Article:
Senescent aging involves both programmed changes in gene expression and detrimental cellular changes due to oxidative stress, inflammation, glycoxidation products, diminished repair mechanisms and apoptosis. The mitochondria play a key role in regulating cellular oxidative stress and apoptosis due to chronic oxidant production and/or the accumulation of mitochondrial mutations. Apoptosis in tissues occurs with age, but the mechanisms have not been thoroughly investigated. To better understand the role of apoptosis, mitochondrial function and mitochondrial mutations in muscle and the brain we have created mutator mice (Pol-G) and p66sch deficient mouse models. Pol-G mice show an accelerated aging phenotype and p66sch deficient mice show an extended life-span and enhanced resistance to mitochondrial induced apoptosis. Furthermore, in normally aging rats we are examining specific interventions (life-long caloric restriction, dietary interventions, and life-long exercise) which are able to attenuate cellular oxidative stress and apoptosis. If the precise mechanisms underlying age-associated cell loss and cellular deterioration of myocytes and endothelial cells can be identified, it could help allow targeted interventions. 
Role in Training Program: Mentor.

Marian Limacher, M.D.
Cardiovascular Medicine
marian.limacher@medicine.ufl.edu
NIH Biosketch

Research expertise includes cardiovascular risk factors, cardiac disease in women, and clinical outcomes research. She is the PI for the University of Florida Clinical Center for the Women’s Health Initiative (WHI) with access to its large data repositories. She is also Director of the UF CTSI Training and Professional Development Program (TPDP). As Director of the TPDP, she has a key role in overseeing those trainees in the CTSI pre-doctoral and junior faculty programs who are pursuing didactic courses and mentored research. CTSI and other UF trainees have the opportunity to obtain a Certificate or Master’s degree in Clinical and Translational Science. 
Role in Training Program: Mentor.

Alex Lucas, M.D.
Cardiovascular Medicine
alexandra.lucas@medicine.ufl.edu
NIH Biosketch

My research group is investigating immunomodulatory viral serpins and their role in identifying pathways central to inflammatory vascular disease. We are also examining the potential of three viral immune modulating proteins, two serine proteinase inhibitors (serpins) and a chemokine modulating protein. The two serpins, Serp-1 and Serp-2, target highly important but divergent coagulation (Serp-1) and apoptotic/ inflammmasome (Serp-2) pathways. The chemokine modulating protein M-T7 inhibits chemokine to GAG interactions. Serp-1 has recently been successfully tested in a clinical trial of acute unstable coronary disease with stent implants with a demonstrated significant reduction in markers of myocardial damage. We are currently funded as a co-investigator to study vasculitic syndromes secondary to transplant rejection as well as oral pathogens and their role in driving inflammatory aortic plaque growth. We are currently funded as a PI to study the role of chemokine : GAG interactions in transplant vasculopathy. We are extending our current work to look at a new virus derived inflammasome inhibitor and the effects of this protein on vascular disease. We continue to expand our prior studies on the anti-inflammatory serpins in inflammatory vasculitic syndromes, transplant vasculopathy and giant cell arteritis as well as more recent work on viral sepsis and pancreatic cancer models.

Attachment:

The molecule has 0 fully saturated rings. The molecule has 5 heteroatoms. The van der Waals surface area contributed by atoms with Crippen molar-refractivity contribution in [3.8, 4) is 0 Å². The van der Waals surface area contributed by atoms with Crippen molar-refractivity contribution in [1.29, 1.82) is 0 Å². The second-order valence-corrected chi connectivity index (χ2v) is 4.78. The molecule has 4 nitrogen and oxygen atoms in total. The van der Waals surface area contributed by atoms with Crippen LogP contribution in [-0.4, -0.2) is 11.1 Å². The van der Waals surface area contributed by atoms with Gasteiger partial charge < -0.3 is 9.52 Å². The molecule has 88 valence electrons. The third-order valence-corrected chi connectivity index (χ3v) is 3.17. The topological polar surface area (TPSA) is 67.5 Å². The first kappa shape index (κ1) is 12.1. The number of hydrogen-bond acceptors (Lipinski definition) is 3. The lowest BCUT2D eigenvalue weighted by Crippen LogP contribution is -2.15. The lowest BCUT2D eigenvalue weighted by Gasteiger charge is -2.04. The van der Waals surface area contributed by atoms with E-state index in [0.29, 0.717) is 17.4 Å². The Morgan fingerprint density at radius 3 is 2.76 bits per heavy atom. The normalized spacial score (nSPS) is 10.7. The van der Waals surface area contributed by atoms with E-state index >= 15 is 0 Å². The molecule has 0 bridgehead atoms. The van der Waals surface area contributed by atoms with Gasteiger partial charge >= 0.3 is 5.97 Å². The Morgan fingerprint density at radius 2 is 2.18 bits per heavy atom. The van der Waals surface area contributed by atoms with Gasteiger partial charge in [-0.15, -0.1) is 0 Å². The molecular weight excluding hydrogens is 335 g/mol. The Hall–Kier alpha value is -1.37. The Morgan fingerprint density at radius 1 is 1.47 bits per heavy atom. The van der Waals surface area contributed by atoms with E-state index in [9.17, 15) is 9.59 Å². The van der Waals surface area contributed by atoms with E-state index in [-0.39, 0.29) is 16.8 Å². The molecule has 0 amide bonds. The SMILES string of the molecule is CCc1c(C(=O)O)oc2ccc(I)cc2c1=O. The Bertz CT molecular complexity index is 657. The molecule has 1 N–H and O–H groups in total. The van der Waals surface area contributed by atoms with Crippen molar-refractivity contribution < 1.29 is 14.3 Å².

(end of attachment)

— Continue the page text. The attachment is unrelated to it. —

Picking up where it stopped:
Role in Training Program: Mentor.

Paul Oh, Ph.D.
Physiology and Functional Genomics
ohp@ufl.edu
NIH Biosketch

A major part of my research focuses on the elucidation of pathogenetic mechanism underlying human vascular diseases such as hereditary hemorrhagic telangiectasia (HHT) and pulmonary hypertension, and on development of transgenic and knockout animal models for such diseases. We utilize these animal models to evaluate potential therapeutic drugs for their efficacy. As a collaboration project with Dr.Raizada, we are developing a mouse model to test whether overexpression of ACE2 gene in a specific tissue can ameliorate pulmonary hypertension.
Role in Training Program: Mentor.

Carl J. Pepine, M.D. 
Cardiovascular Medicine
pepincj@medicine.ufl.edu
NIH Biosketch

Major research interests focus on the pathophysiology of ischemic heart disease and coronary and systemic vascular hemodynamic mechanisms underlying the disease. Current work includes investigator-initiated clinical trials research. Ongoing studies include optimization of control of blood pressure in coronary artery disease patients which includes genotyping for pharmacogenomics in collaboration with Dr. Julie Johnson. Another project is part of the NHLBI-Women’s Ischemia Syndrome Evaluation (WISE) to investigate vascular function in women with suspected ischemic heart disease. We also have ongoing work in resistant hypertension (RHTN) among CAD patients as well as women with and without IHD. These projects have identified a prevalence of RHTN, its high risk for adverse outcomes including death, and multiple predictors of risk. We also are performing detailed imaging (cMRI) and measures of coronary vascular smooth muscle function (eg, flow reserve with adenosine) and endothelial function (response to acetylcholine), and we have collected DNA on ~800 of these women. The core lab for the coronary flow reserve and intravascular ultrasound (IVUS) data resides at UF. We have developed an animal model for RHTN and have initiated collaboration with the Raizada Lab examining gut microbiota as a mechanism for RTHN.
Role in Training Program: Mentor.

Mohan K. Raizada, Ph.D.
Physiology and Functional Genomics
mraizada@ufl.edu
NIH Biosketch